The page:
Our physicians and researchers have made major advances in heart transplant and transplant of other organs. As a result, our patients know they will receive the latest and best care.
Our team is a leader in the science that supports heart transplant, ventricular assist devices (VADs) and artificial hearts, and we constantly seek to improve outcomes and bring life-extending therapies to more patients with end-stage heart disease.
UCLA's History of Research Transformed Into Care
Notably for heart transplant, a UCLA-led study found in 2014 that a blood test can predict organ-rejection problems:
- The blood test, AlloMap, was developed by Mario Deng, MD, to identify ongoing rejection.
- The AlloMap test measures changes in the expression of about a dozen genes in heart transplant recipients.
- We now use this FDA-cleared blood test to rule out rejection without the need for a heart biopsy, allowing patients to avoid a previously common, invasive and potentially risky procedure.
- The blood test works no matter how well the transplanted heart is currently functioning.
Our other recent work has included:
- Better preserving donor organs with ex-vivo organ perfusion (such as beating heart transplant). UCLA has been the most-used center for the clinical trial.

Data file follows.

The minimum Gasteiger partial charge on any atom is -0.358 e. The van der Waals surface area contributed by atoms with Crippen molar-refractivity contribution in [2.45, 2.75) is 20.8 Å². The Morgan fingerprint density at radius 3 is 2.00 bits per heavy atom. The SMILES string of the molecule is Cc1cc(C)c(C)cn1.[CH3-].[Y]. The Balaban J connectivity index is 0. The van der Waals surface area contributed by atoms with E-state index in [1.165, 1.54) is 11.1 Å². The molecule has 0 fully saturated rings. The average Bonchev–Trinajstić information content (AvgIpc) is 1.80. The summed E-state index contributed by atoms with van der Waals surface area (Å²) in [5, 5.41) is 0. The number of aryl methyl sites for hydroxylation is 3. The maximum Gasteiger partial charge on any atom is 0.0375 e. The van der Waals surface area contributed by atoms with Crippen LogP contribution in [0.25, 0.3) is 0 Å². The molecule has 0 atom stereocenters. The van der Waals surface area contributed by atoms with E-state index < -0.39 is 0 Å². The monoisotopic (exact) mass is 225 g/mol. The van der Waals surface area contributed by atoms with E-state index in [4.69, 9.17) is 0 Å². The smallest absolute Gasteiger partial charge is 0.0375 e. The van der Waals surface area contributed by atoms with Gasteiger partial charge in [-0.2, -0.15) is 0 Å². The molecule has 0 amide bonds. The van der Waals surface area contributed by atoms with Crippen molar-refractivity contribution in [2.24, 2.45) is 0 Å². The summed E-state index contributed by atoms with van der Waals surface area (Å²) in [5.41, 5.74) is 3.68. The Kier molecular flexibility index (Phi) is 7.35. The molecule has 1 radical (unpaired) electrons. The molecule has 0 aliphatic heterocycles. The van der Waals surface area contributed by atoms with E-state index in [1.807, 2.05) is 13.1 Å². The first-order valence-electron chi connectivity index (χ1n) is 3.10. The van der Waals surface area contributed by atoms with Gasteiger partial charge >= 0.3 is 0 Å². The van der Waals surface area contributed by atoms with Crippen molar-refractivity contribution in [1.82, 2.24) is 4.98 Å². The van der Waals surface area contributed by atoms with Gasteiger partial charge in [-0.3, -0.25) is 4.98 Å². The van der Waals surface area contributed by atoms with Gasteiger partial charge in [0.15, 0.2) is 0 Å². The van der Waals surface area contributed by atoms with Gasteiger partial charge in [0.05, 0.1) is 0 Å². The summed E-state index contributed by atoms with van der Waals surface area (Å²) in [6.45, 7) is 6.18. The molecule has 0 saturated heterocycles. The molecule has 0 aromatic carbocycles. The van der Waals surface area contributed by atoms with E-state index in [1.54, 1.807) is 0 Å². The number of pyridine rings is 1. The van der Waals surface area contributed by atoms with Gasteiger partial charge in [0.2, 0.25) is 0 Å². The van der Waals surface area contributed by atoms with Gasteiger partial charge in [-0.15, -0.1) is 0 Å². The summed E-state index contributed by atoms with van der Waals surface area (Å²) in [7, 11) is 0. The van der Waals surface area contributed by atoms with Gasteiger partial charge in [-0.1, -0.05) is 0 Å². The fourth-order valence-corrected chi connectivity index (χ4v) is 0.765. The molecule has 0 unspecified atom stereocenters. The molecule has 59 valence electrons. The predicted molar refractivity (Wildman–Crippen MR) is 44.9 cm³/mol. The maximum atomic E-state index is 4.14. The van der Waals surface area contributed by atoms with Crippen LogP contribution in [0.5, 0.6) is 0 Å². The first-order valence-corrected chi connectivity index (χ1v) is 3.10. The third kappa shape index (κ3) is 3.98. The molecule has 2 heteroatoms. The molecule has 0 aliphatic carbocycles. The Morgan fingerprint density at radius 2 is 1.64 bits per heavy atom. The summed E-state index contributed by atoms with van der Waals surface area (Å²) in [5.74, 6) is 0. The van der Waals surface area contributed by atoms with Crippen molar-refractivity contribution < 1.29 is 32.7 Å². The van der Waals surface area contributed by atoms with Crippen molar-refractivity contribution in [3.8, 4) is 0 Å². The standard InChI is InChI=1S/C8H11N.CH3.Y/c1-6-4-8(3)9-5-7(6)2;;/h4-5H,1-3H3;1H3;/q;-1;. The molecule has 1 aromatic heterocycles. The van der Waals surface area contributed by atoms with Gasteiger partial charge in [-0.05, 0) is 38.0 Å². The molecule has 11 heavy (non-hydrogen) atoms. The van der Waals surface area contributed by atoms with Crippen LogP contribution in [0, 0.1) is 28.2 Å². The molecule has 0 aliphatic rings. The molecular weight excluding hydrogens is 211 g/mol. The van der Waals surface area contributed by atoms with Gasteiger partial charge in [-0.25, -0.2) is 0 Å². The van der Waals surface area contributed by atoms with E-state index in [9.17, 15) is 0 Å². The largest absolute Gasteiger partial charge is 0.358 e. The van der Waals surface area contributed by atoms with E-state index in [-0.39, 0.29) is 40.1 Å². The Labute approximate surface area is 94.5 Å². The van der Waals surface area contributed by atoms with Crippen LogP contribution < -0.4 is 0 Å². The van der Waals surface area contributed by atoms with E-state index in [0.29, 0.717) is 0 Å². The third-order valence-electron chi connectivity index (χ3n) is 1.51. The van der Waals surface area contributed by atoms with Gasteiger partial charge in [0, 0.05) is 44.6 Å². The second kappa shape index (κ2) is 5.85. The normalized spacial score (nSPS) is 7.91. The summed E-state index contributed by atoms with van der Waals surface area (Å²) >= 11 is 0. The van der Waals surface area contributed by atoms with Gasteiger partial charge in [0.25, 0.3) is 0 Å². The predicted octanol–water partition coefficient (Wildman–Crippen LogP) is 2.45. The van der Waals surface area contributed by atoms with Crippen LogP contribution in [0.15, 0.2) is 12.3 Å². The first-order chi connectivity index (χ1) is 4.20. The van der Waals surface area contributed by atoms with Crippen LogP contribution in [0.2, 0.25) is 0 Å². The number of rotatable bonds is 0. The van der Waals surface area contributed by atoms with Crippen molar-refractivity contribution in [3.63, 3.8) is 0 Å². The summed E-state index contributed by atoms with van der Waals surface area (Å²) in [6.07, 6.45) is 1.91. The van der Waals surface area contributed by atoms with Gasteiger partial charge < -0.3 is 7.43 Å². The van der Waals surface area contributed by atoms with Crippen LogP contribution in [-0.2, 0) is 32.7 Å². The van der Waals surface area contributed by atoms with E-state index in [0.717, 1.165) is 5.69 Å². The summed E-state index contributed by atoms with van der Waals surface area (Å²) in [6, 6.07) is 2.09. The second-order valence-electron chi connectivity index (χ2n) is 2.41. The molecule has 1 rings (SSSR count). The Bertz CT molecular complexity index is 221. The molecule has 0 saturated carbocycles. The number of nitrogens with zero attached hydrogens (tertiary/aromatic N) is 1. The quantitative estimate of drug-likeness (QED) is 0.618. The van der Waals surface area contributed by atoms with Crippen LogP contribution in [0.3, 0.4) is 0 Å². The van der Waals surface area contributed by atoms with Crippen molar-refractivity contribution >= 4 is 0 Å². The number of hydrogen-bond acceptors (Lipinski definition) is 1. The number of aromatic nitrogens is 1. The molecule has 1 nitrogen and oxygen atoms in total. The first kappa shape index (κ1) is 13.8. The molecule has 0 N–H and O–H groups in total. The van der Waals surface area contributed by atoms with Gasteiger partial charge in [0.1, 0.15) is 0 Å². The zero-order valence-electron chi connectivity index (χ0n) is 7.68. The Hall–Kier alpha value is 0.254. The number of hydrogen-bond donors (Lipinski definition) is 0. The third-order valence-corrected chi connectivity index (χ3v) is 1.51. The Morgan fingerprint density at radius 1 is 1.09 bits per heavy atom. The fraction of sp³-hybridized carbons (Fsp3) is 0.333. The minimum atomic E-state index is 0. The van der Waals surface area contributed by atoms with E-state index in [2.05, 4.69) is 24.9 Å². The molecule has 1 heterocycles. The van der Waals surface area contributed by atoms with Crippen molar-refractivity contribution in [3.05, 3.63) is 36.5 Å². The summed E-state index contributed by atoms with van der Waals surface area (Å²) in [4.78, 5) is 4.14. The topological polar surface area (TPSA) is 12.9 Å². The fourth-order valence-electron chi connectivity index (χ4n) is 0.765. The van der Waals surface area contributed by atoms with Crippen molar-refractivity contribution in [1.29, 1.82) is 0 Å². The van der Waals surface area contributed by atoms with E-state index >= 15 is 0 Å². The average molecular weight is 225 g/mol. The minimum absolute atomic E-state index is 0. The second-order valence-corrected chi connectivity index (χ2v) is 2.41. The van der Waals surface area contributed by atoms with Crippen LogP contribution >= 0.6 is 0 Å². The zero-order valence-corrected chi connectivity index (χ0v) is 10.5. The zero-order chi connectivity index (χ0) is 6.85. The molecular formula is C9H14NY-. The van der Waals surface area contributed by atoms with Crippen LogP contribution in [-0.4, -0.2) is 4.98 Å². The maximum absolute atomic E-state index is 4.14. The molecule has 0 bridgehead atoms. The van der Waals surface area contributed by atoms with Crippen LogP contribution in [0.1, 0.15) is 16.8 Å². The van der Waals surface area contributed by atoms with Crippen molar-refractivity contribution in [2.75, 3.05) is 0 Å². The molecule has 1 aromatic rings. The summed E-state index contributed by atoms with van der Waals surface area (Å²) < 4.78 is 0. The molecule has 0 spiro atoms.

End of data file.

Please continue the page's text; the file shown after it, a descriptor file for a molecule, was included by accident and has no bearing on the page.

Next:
- Making more donor organs available.
- Making transplantation available to more patients.
- Increasing the availability of immunosuppressive therapies that reduce the likelihood of organ rejection.
- Developing new kinds of bridge-to-transplant care.
Ongoing Innovations at UCLA
At UCLA, innovation never stops. We're pursuing ongoing studies to improve the future of transplantation. This work includes:
- Based on our success predicting heart rejection with a blood test (see above), we're pursuing research funded by the NIH (National Institutes of Health) to develop a similar concept for a much larger patient population. This test will predict which patients will develop organ dysfunctional syndrome.
- We're active in a clinical study of the smaller SynCardia 50cc Total Artificial Heart for use in smaller men, women and teens.
- We participate in the PREVENT clinical trial studying clot formation (thrombosis) inside VADs.
- We're studying alternative therapies for patients with end-stage heart disease, including destination therapy, stem-cell therapy, pharmacological therapy and genome-based therapy.
- We're pursuing multiple clinical studies to improve patients' immunosuppressive regimen post-heart or lung transplant while minimizing side effects.
- We're collaborating with Google to find non-invasive monitoring techniques.